W3C home > Mailing lists > Public > ietf-http-wg-old@w3.org > May to August 1997

Re: 305/306 response codes

From: Jeffrey Mogul <mogul@pa.dec.com>
Date: Wed, 11 Jun 97 15:57:48 MDT
Message-Id: <9706112257.AA08522@acetes.pa.dec.com>
To: Josh Cohen <josh@netscape.com>
Cc: http-wg@cuckoo.hpl.hp.com
X-Mailing-List: <http-wg@cuckoo.hpl.hp.com> archive/latest/3521
I'm not sure how I feel about the rest of the draft (although
I will note, as I said in Memphis, that at the IP level the
ability to use ICMP Redirect messages has proved to be extremely
useful, and by analogy this *suggests* that a carefully defined
HTTP-level redirection mechanism could be a win).

But on a specific, small point:
    * URL transformation for scope.
      reversing the domain name is unlike most other formats.
      The benefit here is it expresses the correct order
      of diminishing significance, and allows a simple memcmp()
      in implementation.
      Alternatively, to acheiv eht same functionality we'd need
      to allow wildcards, ie *.ups.com, which is a non-trivial
      comparision, which can be costly.

I think reversing the hostname in the URL is a mistake.  It's
likely to lead to confusion.

It's not necessary to use arbitrary wildcards (although I don't
believe this is all that costly; lots of nice regular-expression
code is floating around out there).  All you really want is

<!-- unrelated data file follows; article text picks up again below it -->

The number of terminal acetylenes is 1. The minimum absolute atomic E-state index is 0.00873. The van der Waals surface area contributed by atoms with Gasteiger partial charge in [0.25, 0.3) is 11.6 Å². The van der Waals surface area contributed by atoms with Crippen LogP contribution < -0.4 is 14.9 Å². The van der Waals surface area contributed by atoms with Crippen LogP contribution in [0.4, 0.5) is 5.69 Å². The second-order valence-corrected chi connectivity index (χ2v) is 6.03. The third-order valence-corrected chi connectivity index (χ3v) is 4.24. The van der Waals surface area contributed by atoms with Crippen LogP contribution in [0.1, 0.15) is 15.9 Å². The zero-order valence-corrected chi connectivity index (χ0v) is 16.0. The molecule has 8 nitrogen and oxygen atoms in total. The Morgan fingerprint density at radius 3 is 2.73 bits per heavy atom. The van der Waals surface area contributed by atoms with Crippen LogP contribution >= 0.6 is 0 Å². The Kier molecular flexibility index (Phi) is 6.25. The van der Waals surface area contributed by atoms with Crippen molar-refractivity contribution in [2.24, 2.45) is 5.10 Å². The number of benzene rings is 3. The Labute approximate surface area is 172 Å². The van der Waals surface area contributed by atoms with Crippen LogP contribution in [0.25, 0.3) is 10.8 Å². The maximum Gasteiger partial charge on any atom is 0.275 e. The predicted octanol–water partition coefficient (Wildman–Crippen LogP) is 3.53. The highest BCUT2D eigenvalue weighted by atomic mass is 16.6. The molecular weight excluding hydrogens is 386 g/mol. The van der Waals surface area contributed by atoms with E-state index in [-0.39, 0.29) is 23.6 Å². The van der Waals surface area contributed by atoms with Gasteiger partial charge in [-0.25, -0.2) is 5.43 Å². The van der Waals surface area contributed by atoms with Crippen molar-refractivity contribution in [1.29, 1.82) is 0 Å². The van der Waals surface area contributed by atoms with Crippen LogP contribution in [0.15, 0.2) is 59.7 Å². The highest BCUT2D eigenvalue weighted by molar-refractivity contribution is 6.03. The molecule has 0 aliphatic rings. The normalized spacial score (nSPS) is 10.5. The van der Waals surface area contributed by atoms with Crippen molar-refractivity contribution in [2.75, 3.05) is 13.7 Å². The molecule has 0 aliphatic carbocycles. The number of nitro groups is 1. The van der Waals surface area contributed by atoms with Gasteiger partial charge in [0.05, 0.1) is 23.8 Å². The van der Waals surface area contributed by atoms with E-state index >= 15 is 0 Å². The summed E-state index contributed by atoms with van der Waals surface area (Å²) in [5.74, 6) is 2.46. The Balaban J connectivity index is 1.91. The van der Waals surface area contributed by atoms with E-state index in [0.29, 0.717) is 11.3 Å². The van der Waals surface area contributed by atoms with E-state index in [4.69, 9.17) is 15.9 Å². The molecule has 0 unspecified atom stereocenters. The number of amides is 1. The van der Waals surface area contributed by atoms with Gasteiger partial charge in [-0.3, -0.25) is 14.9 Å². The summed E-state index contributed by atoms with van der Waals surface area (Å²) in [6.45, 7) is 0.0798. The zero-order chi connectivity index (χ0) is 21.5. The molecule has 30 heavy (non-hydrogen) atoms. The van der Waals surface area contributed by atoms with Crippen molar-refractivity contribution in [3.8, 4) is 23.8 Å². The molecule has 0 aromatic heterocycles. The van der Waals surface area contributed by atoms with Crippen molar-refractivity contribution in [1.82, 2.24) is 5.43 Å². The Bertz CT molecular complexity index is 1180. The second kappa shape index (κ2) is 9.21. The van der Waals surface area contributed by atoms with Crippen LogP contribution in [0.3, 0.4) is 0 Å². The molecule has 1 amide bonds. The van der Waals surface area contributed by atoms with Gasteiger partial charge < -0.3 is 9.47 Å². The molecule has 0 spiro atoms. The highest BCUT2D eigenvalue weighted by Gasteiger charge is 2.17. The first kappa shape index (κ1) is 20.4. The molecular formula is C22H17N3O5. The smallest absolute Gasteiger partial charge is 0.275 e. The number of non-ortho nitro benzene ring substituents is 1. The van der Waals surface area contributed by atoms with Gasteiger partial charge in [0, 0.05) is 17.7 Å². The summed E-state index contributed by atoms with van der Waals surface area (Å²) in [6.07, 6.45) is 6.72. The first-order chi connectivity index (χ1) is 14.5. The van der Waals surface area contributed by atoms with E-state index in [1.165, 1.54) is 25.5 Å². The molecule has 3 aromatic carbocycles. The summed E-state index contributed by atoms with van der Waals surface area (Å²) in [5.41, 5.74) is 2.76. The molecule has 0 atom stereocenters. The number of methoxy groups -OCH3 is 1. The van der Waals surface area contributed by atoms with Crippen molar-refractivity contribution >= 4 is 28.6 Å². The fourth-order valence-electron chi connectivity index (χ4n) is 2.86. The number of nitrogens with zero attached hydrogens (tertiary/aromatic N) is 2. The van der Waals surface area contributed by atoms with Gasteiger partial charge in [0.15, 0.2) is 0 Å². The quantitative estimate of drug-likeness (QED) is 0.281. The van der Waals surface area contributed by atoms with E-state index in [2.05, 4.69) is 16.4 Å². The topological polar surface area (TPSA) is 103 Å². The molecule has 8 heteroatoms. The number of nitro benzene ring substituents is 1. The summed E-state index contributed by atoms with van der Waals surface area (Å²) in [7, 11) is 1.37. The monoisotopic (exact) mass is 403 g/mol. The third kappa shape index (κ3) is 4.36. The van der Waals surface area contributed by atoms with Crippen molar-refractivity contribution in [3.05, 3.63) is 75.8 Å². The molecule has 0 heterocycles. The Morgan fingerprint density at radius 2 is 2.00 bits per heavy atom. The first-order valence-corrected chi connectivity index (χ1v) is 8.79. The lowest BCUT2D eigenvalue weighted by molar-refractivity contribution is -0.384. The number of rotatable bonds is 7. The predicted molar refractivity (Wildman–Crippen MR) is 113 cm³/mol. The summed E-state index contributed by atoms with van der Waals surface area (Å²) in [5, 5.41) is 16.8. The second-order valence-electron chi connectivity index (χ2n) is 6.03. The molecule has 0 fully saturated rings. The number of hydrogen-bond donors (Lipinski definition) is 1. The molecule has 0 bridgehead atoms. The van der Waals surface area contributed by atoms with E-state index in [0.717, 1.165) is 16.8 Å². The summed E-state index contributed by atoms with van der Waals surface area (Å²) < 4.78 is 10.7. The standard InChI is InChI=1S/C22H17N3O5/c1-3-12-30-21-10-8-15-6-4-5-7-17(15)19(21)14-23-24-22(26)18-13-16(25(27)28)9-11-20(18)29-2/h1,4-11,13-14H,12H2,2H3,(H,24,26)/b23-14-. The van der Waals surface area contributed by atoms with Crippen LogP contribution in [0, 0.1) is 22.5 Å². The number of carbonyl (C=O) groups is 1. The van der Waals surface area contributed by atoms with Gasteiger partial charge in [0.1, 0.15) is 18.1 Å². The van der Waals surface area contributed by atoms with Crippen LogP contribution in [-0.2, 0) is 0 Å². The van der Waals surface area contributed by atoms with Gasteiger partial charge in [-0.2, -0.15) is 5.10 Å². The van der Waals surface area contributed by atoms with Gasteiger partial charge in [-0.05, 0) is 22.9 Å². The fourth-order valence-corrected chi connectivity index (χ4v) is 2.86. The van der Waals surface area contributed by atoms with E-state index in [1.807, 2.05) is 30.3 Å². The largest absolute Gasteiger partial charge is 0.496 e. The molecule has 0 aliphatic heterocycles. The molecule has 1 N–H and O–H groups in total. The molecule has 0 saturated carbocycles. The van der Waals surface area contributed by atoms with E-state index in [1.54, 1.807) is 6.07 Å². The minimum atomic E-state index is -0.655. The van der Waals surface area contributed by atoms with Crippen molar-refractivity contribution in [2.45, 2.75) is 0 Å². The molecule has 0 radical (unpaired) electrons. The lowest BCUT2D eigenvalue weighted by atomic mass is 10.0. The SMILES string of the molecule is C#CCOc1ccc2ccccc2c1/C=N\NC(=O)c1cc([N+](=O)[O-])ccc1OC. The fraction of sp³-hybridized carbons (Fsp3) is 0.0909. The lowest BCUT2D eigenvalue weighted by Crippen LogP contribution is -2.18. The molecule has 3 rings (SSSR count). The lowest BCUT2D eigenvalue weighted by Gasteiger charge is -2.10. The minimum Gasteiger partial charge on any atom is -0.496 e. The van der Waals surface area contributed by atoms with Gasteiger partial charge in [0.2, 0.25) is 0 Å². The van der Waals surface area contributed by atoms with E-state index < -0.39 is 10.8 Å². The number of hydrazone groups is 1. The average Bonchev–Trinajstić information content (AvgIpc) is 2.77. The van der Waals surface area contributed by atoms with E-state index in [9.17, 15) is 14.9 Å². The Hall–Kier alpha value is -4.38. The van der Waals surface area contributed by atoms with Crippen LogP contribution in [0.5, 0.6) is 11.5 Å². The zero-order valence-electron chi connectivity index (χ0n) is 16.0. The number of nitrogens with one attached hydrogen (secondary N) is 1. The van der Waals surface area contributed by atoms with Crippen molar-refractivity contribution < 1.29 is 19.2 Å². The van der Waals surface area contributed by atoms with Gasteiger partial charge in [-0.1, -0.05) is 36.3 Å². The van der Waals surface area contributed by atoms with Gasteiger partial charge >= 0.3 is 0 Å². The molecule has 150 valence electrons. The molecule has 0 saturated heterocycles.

to specify suffixes, and to be able to distinguish a suffix
from a FQDN.

I.e., if a site has two Web servers,

then you might not want the string "a.com" to be confused with
a suffix of "www.a.com".  But I think you could probably
use ".a.com" to specify a suffix, or else allow a __single__
"*" at the beginning of the domain name (e.g., "*.a.com").

If you follow the former approach (i.e., no "*" involved), then
the matching algorithm is simply

    DoesItMatch(char *scope, char *URL)
	int slen, ulen, offset;
	char *URLsuffix;

	slen = strlen(scope);
	ulen = strlen(url);
	if (slen > ulen) return(0);	/* no match possible */
	offset = ulen - slen;
	URLsuffix = &(URL[offset]);
	return(memcmp(scope, URLsuffix, slen) == 0);

This is basically O(N) in the length of the strings.  It's
probably cheaper than trying to reverse the order of the components
of a domain name, which requires some level of actual parsing.

Bottom line: reversal isn't worth it.

Received on Wednesday, 11 June 1997 16:04:25 UTC

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